Without going full blown pussy – try to imagine the situation from North Korea’s perspective. The people there are poor and cut off from the rest of the world. The only media they have is state run. The only leadership they know is from the Kim dynasty. They are taught to hate, fear, and blame the U.S. for their own suffering. Why wouldn’t a move to obtain nuclear technology, which gains one immense leverage at the bargaining table, be completely understandable?

A Slice of the Pie

Unlike in economics, where the pie of wealth is unlimited and one’s gain does not mean another’s loss, in geopolitical relations, a gain of power for one means the loss of power for another. The most powerful country in the world is the United States, but all nations with nuclear weapons are considered very influential. Were North Korea or Iran to gain nuclear technology, the U.S., along with all other nuclear powers, would see an immediate loss of power.

This is why nations who are not necessarily aligned with America on other issues, do align when it comes to North Korea. Russian artillery are moving into place along it’s border with the country, and China is also cooperating in deterring North Korean nuclear aggression. You can count on British and French intervention in the area if things continue to spiral out of control.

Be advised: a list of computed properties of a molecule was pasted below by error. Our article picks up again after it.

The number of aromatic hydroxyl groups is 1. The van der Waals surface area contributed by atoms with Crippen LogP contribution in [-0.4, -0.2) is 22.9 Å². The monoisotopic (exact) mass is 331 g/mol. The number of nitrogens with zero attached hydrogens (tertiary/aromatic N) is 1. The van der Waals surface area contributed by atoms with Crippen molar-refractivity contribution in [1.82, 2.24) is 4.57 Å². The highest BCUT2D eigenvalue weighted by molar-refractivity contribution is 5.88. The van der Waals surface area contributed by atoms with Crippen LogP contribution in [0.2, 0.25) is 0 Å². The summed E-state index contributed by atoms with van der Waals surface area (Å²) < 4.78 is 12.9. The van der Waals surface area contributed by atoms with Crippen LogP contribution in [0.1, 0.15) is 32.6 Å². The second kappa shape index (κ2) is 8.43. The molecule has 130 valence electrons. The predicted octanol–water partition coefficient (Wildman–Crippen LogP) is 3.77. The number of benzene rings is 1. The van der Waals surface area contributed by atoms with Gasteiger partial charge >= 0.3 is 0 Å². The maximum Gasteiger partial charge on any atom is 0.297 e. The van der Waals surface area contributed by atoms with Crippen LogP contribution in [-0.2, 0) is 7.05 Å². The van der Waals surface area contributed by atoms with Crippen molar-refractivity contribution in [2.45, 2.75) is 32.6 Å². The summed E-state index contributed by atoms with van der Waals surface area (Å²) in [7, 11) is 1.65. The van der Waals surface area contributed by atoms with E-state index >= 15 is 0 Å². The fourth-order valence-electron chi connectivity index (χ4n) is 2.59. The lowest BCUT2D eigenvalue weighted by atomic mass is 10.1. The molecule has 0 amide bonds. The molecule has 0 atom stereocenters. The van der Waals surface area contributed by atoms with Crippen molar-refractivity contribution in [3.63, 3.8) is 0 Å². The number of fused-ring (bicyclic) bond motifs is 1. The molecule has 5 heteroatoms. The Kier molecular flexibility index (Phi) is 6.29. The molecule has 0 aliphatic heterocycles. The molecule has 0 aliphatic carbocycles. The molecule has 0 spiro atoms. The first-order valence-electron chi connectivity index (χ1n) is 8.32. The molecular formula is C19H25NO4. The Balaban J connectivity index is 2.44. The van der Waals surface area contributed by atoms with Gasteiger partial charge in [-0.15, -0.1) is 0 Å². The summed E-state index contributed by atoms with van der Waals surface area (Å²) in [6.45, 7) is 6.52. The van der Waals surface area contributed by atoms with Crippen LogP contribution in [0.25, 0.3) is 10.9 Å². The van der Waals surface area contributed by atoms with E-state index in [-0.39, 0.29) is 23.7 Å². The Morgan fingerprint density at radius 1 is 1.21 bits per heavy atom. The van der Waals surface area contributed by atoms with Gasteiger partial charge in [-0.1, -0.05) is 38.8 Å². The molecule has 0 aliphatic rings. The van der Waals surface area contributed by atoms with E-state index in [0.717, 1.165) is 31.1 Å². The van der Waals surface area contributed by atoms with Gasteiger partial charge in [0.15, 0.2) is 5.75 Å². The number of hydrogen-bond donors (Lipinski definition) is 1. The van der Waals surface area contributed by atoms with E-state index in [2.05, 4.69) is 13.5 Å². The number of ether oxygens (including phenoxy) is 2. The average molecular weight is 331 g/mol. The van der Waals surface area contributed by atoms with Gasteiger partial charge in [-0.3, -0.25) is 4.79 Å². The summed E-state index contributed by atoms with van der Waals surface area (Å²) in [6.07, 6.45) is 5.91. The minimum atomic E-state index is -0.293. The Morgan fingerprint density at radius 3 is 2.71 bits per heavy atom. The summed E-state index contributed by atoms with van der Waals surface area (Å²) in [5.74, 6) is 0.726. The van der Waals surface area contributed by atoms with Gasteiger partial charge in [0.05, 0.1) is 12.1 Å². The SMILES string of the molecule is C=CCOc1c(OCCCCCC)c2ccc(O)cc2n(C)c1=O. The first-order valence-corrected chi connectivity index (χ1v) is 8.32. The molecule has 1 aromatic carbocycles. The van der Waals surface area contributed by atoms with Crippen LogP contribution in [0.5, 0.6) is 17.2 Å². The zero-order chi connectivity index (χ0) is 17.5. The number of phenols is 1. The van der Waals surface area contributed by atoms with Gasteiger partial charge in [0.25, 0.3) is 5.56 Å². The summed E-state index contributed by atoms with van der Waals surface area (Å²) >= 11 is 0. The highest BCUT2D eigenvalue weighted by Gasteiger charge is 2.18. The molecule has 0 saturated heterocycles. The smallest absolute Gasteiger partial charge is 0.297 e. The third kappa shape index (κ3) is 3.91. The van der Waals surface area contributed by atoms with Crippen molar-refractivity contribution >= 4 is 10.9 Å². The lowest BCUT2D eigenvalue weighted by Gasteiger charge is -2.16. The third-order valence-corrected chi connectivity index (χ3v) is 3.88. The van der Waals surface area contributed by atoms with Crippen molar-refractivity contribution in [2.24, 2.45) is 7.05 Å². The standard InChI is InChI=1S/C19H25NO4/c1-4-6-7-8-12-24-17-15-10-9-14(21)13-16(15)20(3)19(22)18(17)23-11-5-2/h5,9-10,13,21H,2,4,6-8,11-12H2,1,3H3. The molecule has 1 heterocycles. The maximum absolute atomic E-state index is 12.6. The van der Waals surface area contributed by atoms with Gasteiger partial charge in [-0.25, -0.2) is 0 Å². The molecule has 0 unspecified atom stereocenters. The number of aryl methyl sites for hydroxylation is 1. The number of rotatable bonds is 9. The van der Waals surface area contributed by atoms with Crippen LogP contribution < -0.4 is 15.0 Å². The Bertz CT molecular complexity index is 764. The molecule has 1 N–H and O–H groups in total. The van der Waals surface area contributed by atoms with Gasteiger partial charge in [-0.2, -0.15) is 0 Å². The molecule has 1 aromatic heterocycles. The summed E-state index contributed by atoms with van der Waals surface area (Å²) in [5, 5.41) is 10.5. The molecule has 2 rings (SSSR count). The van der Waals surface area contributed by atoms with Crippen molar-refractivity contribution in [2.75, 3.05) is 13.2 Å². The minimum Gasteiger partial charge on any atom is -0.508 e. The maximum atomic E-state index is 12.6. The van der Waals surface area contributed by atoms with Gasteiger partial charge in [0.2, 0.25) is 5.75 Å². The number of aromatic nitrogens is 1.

All nuclear nations have a vested interest in keep nuclear weapons out of the hands of other nations. Their interest is purely self-motivated because as the pie of nuclear power is divided up further, they see a loss of power. Non-nuclear nations see a vested interest in gaining the technology, so that they too can have a seat at the “big boy table”. Being a nuclear power means you won’t be attacked. Being without nuclear weapons leaves you vulnerable.

North Korea’s Long Term Aspirations

The media would have us believe that upon gaining nuclear technology, North Korea is going to launch a strike agains South Korea, Japan, and the United States. This is utter nonsense. It would in no way serve North Korea to launch an offensive attack on an existing nuclear country or its allies. The ballsy statements made by Kim Jung Un are meant to rally his own people, and should not be taken as a serious threat to Americans.

It is increasingly hard to control an empire when those you rule over begin developing the same kinds of tools you used to keep them intimidated. Instead of fearing North Korea, Americans should examine the doctrine of mutually assured destruction, and realize that as power is more equally distributed, the world is more peaceful.




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Tim Preuss

Tim Preuss is the founder and CEO of Preuss Media LLC. Along with writing for, he hosts the Tim Preuss Podcast Monday through Friday, available on iTunes, and regularly interviews prominent personalities within the liberty community.